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Feature Article on Anna church. Topic: PIONEERS
Written by Lew and Pat Diehl in July, 2000

GONE, BUT NOT ENTIRELY

The Lutheran church that served the Anna community 100 years ago still stands, not as a church, but as a still functioning barn east of the village within sight of Interstate 75.  Below is the old frame church, the St. Jacob Lutheran Church, sometime before June 25, 1906. The window in the gable still exists in Anna. The church stood at the intersection of County Road 25-A and Ohio 119.
Photo courtesy of Paulette Wobus Rapp.

Anna Church.jpg (40667 bytes)

One Church, Two Congregations
In 1832, the first Lutheran pioneers arrived in the territory north of Sidney, Ohio to found their homes. While dealing with the hardships of beginning a new living in the wilderness, they combined efforts with a few of the Reformed faith for establishment of regular congregational work.

The earliest records of these pioneers include names of Bey, Moothart, Altermatt, Schlosser, Gump, Staley, and Schwander. This group with two distinct sections was necessary because of fewness in numbers, and the poverty and difficulties with which they had to contend. It was named the St. Jacob’s Congregation.  The Schwander family moved to the area in 1833 to build their log cabin as "deer and wolves still roved through the forests," according to one writer.

That year found the Lutherans busy at building a parsonage for their pastor. Rev. John Henry Ferdinand Joesting took possession of the one-room rough log house, which was also used as a school and a church. It stood on the east side of what is now County Road 25A, across from the old cemetery that is still identified there. That fall more names were added to the Lutheran ranks, names that in today’s spelling are Hagelberger, Fogt, Finkenbine, Zimpfer, Schafer, and Knasel.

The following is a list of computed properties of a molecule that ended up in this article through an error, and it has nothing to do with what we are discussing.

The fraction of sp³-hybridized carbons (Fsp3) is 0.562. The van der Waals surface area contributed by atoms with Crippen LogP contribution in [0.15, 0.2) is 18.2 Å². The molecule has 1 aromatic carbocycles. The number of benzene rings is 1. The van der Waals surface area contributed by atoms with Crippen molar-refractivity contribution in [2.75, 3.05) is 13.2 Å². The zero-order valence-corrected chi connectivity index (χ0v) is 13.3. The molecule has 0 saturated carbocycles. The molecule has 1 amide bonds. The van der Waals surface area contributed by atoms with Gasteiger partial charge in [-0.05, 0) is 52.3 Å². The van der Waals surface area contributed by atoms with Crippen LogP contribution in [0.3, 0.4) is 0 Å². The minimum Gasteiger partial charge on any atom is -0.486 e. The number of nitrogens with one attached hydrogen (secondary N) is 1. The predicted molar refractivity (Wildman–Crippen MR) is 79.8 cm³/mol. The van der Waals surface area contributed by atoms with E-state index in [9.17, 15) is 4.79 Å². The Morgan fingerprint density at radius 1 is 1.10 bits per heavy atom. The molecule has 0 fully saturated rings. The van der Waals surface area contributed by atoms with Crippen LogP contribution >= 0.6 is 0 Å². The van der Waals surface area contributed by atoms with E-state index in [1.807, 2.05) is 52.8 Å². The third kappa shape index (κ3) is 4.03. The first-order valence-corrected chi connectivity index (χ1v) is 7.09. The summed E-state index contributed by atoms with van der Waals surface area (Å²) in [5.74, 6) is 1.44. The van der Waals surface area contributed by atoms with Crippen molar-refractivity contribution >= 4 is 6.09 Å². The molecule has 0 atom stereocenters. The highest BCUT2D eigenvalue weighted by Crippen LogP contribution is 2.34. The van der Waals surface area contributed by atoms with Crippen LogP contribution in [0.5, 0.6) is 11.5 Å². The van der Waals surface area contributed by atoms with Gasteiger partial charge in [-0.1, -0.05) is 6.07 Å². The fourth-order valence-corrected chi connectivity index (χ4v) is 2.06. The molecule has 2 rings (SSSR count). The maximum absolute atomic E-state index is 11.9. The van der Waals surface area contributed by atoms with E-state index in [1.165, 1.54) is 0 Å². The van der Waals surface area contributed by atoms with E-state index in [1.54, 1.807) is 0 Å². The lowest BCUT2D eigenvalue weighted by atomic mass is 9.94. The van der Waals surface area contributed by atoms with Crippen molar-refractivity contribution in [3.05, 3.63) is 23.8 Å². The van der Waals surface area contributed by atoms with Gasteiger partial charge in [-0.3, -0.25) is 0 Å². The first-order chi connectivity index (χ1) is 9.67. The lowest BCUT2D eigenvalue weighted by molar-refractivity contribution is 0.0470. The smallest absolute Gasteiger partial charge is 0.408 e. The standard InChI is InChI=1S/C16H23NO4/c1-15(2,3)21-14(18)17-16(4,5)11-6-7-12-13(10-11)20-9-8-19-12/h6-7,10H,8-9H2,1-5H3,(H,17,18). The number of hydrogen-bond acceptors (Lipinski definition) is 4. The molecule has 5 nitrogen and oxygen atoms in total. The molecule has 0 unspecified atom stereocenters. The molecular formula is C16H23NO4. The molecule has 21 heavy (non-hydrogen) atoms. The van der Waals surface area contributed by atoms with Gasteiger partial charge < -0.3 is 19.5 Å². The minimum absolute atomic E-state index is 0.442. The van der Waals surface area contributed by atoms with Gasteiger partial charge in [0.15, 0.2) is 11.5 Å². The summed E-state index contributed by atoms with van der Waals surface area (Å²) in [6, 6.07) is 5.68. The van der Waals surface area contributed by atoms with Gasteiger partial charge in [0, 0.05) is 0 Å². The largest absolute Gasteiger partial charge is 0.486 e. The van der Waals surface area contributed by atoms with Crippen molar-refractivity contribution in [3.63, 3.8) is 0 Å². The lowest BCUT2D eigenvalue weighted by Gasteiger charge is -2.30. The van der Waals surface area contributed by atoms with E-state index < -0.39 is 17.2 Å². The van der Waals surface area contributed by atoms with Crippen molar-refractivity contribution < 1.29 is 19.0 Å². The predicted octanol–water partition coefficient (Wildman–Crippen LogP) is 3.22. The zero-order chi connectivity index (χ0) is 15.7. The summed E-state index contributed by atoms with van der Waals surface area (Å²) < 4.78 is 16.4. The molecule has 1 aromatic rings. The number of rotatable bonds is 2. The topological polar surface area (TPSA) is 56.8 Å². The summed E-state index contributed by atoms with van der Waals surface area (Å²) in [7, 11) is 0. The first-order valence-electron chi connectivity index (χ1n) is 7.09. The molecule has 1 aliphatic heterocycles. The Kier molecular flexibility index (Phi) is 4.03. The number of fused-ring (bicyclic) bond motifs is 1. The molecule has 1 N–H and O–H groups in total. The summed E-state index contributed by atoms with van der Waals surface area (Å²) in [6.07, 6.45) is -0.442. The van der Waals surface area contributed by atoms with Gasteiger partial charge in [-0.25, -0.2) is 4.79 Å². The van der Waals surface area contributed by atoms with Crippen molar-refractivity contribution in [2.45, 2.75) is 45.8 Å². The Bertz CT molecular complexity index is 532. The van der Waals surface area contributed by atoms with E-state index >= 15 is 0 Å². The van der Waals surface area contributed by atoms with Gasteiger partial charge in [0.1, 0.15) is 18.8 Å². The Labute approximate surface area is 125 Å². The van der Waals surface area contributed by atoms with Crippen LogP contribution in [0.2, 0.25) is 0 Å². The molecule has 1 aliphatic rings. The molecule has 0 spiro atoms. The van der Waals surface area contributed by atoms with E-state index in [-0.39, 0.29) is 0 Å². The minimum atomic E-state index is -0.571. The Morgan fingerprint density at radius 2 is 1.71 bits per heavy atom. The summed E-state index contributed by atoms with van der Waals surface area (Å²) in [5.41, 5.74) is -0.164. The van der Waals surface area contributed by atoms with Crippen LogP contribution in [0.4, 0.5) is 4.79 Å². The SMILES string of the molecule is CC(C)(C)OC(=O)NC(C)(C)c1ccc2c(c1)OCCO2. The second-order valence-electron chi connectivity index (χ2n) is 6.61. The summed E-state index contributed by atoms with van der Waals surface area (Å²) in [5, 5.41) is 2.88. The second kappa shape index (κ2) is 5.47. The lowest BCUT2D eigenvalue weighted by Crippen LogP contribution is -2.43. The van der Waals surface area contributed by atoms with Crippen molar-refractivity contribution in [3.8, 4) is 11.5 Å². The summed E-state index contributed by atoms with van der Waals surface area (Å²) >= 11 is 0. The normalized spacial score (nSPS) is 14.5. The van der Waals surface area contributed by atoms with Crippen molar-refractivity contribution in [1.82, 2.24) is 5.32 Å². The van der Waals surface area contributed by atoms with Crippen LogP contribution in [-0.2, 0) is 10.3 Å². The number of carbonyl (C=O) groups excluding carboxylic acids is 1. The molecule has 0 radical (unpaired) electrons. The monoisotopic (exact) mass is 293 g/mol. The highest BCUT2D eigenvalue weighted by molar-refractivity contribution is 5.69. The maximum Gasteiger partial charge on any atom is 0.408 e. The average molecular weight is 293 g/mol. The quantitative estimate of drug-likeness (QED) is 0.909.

Then in 1835, the Lutherans and Reformed, now numbering about 18 families in each group, joined hands in erecting their first church. It was a 36 by 24-foot dressed log building, situated on a piece of land donated by David Schwander, which is now the old Lutheran cemetery. The confirmation of the first Lutheran class of catechumens took place there in May of 1836.  Descendants of David Schwander, later spelled Swander, still live on the farm that hosted the old Lutheran cemetery.

Rev. Joesting served the congregation for seven years, while clearing land to raise crops, traveling the wilderness on foot, and establishing a second congregation in Auglaize county, to where he eventually moved. He was replaced by Rev. George Klapp, who resided in St. Paris, and from there served a number of scattered congregations.